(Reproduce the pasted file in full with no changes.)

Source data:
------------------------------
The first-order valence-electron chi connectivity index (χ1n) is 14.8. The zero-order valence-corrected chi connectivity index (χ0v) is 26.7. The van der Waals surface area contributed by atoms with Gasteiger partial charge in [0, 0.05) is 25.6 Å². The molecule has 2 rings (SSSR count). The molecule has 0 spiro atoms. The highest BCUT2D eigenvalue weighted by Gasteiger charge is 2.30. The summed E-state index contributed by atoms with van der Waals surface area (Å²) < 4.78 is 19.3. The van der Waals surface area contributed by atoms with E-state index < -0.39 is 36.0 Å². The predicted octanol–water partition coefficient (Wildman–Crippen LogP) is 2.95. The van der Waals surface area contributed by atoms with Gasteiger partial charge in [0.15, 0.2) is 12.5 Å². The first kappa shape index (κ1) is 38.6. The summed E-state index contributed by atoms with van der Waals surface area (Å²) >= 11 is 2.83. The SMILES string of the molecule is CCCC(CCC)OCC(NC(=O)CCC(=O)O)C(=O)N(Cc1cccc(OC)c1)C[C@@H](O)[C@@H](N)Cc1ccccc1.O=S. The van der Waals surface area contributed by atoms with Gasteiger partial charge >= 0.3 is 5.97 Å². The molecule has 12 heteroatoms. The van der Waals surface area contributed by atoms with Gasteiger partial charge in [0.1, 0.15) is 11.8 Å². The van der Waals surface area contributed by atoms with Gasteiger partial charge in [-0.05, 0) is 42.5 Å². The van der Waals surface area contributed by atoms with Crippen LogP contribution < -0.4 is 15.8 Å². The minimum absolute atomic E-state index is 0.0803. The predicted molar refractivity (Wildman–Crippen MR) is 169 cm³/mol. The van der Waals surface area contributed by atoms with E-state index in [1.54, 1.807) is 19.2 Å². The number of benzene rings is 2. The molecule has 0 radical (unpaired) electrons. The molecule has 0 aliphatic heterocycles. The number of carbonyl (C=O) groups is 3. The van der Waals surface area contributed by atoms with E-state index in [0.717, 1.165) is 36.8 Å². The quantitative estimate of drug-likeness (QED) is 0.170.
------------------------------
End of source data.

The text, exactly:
The first-order valence-electron chi connectivity index (χ1n) is 14.8. The zero-order valence-corrected chi connectivity index (χ0v) is 26.7. The van der Waals surface area contributed by atoms with Gasteiger partial charge in [0, 0.05) is 25.6 Å². The molecule has 2 rings (SSSR count). The molecule has 0 spiro atoms. The highest BCUT2D eigenvalue weighted by Gasteiger charge is 2.30. The summed E-state index contributed by atoms with van der Waals surface area (Å²) < 4.78 is 19.3. The van der Waals surface area contributed by atoms with E-state index < -0.39 is 36.0 Å². The predicted octanol–water partition coefficient (Wildman–Crippen LogP) is 2.95. The van der Waals surface area contributed by atoms with Gasteiger partial charge in [0.15, 0.2) is 12.5 Å². The first kappa shape index (κ1) is 38.6. The summed E-state index contributed by atoms with van der Waals surface area (Å²) >= 11 is 2.83. The SMILES string of the molecule is CCCC(CCC)OCC(NC(=O)CCC(=O)O)C(=O)N(Cc1cccc(OC)c1)C[C@@H](O)[C@@H](N)Cc1ccccc1.O=S. The van der Waals surface area contributed by atoms with Gasteiger partial charge >= 0.3 is 5.97 Å². The molecule has 12 heteroatoms. The van der Waals surface area contributed by atoms with Gasteiger partial charge in [0.1, 0.15) is 11.8 Å². The van der Waals surface area contributed by atoms with Gasteiger partial charge in [-0.05, 0) is 42.5 Å². The van der Waals surface area contributed by atoms with Crippen LogP contribution < -0.4 is 15.8 Å². The minimum absolute atomic E-state index is 0.0803. The predicted molar refractivity (Wildman–Crippen MR) is 169 cm³/mol. The van der Waals surface area contributed by atoms with E-state index in [1.54, 1.807) is 19.2 Å². The number of benzene rings is 2. The molecule has 0 radical (unpaired) electrons. The molecule has 0 aliphatic heterocycles. The number of carbonyl (C=O) groups is 3. The van der Waals surface area contributed by atoms with E-state index in [0.717, 1.165) is 36.8 Å². The quantitative estimate of drug-likeness (QED) is 0.170.